Sincere Atkins was playing with his cousin outside his grandmother’s apartment, on Sutphin Boulevard near 125th Avenue, when a 21-year-old man hit him with a Toyota Corolla, according to reports.

A witness told the Post the driver, whose name was withheld by NYPD, hit Sincere “so hard it knocked his shoes across the street,” an indication the driver was probably speeding. Officers from the 113th Precinct, where Sincere was killed, issue an average of about one speeding ticket a day.

The crash happened on a street flanked by apartment buildings and a park, on a sunny spring day when kids were out of school — an environment where motorists should know to drive with care. “This is a very busy street,’’ a witness told the Post. “There are so many kids here. There should be a speed bump or something.’’

Reporters from the Post and the Daily News blamed the child, saying he “ran into traffic” and “darted” into the street.

Sincere died from head trauma on May 29, the News reported. “The driver of the car was not charged with a crime,” the News said.

The crash that killed Sincere occurred in the City Council district represented by Ruben Wills, and in Queens Community Board District 12.

Sincere Atkins was at least the third child age 14 and under killed by a New York City driver in 2015, and the 11th child victim since January 2014, according to crash data compiled by Streetsblog.

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NYPD Denies FOIL Request for Files on NYPD Crash That Killed Felix Coss

NYPD rejected a Streetsblog freedom of information request for files pertaining to a crash in which an on-duty officer killed a pedestrian in Brooklyn.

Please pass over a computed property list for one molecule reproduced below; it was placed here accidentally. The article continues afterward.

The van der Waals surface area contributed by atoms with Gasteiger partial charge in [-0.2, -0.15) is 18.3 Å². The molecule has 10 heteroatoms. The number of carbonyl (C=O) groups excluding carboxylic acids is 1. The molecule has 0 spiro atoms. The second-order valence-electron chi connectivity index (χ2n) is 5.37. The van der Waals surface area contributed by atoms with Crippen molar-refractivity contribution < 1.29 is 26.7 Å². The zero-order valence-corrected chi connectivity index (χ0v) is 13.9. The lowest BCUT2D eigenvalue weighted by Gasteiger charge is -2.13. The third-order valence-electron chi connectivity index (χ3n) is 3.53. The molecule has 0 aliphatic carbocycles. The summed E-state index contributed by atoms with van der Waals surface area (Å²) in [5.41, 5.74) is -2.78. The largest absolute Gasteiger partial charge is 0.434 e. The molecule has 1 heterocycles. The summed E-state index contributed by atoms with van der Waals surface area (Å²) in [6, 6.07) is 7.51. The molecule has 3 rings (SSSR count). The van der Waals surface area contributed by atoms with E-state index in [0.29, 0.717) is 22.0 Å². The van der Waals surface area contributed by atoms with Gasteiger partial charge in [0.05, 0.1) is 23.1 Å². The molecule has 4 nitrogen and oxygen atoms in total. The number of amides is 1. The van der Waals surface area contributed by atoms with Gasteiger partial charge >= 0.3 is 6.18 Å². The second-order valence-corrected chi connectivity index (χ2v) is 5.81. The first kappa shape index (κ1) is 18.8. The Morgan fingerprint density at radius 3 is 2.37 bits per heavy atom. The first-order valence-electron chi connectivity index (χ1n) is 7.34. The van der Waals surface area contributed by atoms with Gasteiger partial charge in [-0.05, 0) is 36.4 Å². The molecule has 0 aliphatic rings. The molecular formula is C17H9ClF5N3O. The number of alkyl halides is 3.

Felix Coss. Photo via DNAinfo

Felix Coss, 61, was crossing Broadway at Hooper Street, in a crosswalk with the signal, on the afternoon of July 6, 2013, when Officer Paula Medrano struck him with a marked van from the 90th Precinct while making a left turn, according to reports and photos of the scene.

DNAinfo and the Daily News cited witnesses who said Medrano was seen talking on a cell phone at the time of the collision. “She had a cellphone to her right ear,” a witness told the Daily News. “She hit him. When she hit him, he fell on the floor and cracked his head open.”

The crash was reportedly investigated by the Internal Affairs Bureau, but the results of that investigation were not publicized in the media. Medrano’s name never appeared in an online database of court records.

On May 7, Streetsblog filed a FOIL request for records related to the crash. On May 26, NYPD Lieutenant Richard Mantellino rejected our request, citing “an unwarranted invasion of personal privacy,” the same language Mantellino used to deny our FOIL for records pertaining to the 2012 curb-jump crash that killed Mike Rogalle. As with the Rogalle crash, NYPD could have redacted whatever personal information the department deemed necessary, but again chose to withhold all files.

NYPD shields information pertaining to traffic crash investigations from the public — and victims’ families — as a matter of course. NYPD is especially secretive concerning crashes involving police personnel, withholding data even from other city departments.

Streetsblog is appealing NYPD’s rejection of our request for information on the crash that killed Felix Coss.

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New Report Breaks Down Crashes Involving City Agencies, Except NYPD

The city agency most likely to be involved in a traffic crash is missing from a city report on traffic crashes. Image: DCAS [PDF]

The city agency involved in the most traffic collisions is missing from a report on traffic collisions involving city agencies. Image: DCAS [PDF]

A new report sheds light on the extent to which drivers working for city agencies are involved in traffic collisions [PDF]. But the picture is incomplete: NYPD, the agency involved in the most pedestrian injury claims, is withholding its crash information from the city’s database.

Excluding the police department, drivers of city-owned vehicles were involved in eight of the 250 traffic fatalities in New York City last year, according to the Department of Citywide Administrative Services. Of those eight, half involved sanitation vehicles.